Online Legal Documents
Online Terms and Conditions Legal Document
Terms and conditions are required if you are selling a product or service or other activity where the website visitor is required to agree to terms – such as a competition.
If your company sells products, you will require a ‘terms and conditions’ agreement. Whereas, a ‘terms of service’ agreement is relevant to those companies offering a service. The terms documents are contracts that bind you and your customer, upon purchase of your products or services.
You must ensure that the terms and conditions are compliant with the Australian Consumer Law (ACL). I have given a brief overview of the ACL a little later.
If you are selling physical products, I recommend a shipping policy and refund and exchange policy. If your terms agreement is drafted properly, it can also have the consumer agree to your policies.
Your refund policy should contain provisions about ACL consumer warranties if something is damaged or faulty. Although, you are not required to exchange a customer’s purchase unless you sent them the wrong item or an item that is damaged. As far as the shipping policy goes, you should tell consumers how long it takes to dispatch, if they receive postal tracking, expected delivery times and more.
Further to this, although you may be compliant with the ACL and you may be within your rights to refuse a customer to return a product, give your customers the benefit of the doubt.
Consider the commercial aspect of your decisions. For example, you may be within your rights to refuse a return under your policy, however, consider the lifetime value of that client, your company’s reputation and adverse word of mouth advertising – not to mention the potential negative ramifications of not allowing a particular return. In some cases, nothing says “we don’t’ trust our customers” like a refused return or exchange. However, that is ultimately up to you.
Online Terms of Service Legal Document
If you are selling services online, you need to identify your risk so you can address it in your agreement.
Likewise, if you are selling hateful or racist content on a Shopify e-Commerce platform, your services will likely be terminated under the terms of service. Web hosting companies have similar elements of risk as to the above companies. However, they have another type of risk that could lead to potential damages. That risk is data loss. Hosting companies’ contracts avoid responsibility by stating in their contracts that they are not responsible for data loss.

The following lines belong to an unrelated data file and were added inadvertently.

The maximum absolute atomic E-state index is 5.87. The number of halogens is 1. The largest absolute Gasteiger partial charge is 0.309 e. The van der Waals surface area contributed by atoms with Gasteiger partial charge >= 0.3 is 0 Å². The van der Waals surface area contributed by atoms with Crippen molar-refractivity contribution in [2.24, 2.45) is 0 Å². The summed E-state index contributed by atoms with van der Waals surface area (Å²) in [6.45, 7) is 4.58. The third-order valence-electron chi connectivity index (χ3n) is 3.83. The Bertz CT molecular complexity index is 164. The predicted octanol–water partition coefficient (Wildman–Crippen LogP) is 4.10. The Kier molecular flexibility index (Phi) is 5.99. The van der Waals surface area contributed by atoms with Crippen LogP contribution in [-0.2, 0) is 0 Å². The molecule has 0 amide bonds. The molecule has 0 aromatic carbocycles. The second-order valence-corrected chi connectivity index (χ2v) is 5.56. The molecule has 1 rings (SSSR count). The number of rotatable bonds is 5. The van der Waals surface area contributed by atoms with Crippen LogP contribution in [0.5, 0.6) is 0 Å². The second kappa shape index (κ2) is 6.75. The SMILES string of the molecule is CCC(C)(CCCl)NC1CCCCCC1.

The companies above have identified their risk and have mitigated that risk in their terms of service agreements. If your startup is a SaaS company, you need to do the same.
In the case of service apps such as Airtasker, where service providers visit customers, there is an additional risk of accident and injury which their terms of service agreement contemplates.
With most SaaS companies, financial risk can be relatively low, which means that the risk of litigation over the cost of a small $99 membership or service fee, for example, is minimal. This will not be the case if you are offering design or consulting services, where the total price will be in the thousands.
For example, if you offer digital marketing consulting services, you may ask for a 50% deposit and 50% upon completion of the campaign. So, one obvious risk is that you may not be paid the balance. You need to consider precisely what is ‘completion’. What triggers the job’s completion? How many days after completion is the final payment due?
You must be clear on terms with your customers. Most people are happy to sign a reasonable agreement. A reasonable agreement is excellent for business. You should always use agreements with your clients. They make the basis for a very successful business relationship, of trust, clarity and understanding. Once you begin to think about your business agreements as a means to limit risk, agreements will become clearer to you, and they will be much easier to address.